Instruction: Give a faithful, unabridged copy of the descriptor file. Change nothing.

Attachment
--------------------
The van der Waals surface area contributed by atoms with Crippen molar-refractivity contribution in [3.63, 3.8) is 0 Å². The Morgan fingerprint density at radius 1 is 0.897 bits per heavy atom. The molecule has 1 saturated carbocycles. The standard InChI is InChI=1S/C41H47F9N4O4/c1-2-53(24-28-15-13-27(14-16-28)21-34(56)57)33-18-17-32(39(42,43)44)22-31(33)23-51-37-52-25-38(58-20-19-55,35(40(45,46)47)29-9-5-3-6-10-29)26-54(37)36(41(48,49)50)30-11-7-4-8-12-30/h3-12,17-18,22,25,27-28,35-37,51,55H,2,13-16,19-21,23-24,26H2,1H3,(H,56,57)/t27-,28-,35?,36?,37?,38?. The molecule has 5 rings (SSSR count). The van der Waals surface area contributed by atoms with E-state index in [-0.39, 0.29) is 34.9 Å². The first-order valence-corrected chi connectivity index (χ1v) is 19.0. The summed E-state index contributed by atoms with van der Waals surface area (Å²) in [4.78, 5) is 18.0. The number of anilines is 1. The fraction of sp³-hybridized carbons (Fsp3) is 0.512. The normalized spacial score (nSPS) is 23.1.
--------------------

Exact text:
The van der Waals surface area contributed by atoms with Crippen molar-refractivity contribution in [3.63, 3.8) is 0 Å². The Morgan fingerprint density at radius 1 is 0.897 bits per heavy atom. The molecule has 1 saturated carbocycles. The standard InChI is InChI=1S/C41H47F9N4O4/c1-2-53(24-28-15-13-27(14-16-28)21-34(56)57)33-18-17-32(39(42,43)44)22-31(33)23-51-37-52-25-38(58-20-19-55,35(40(45,46)47)29-9-5-3-6-10-29)26-54(37)36(41(48,49)50)30-11-7-4-8-12-30/h3-12,17-18,22,25,27-28,35-37,51,55H,2,13-16,19-21,23-24,26H2,1H3,(H,56,57)/t27-,28-,35?,36?,37?,38?. The molecule has 5 rings (SSSR count). The van der Waals surface area contributed by atoms with E-state index in [-0.39, 0.29) is 34.9 Å². The first-order valence-corrected chi connectivity index (χ1v) is 19.0. The summed E-state index contributed by atoms with van der Waals surface area (Å²) in [4.78, 5) is 18.0. The number of anilines is 1. The fraction of sp³-hybridized carbons (Fsp3) is 0.512. The normalized spacial score (nSPS) is 23.1.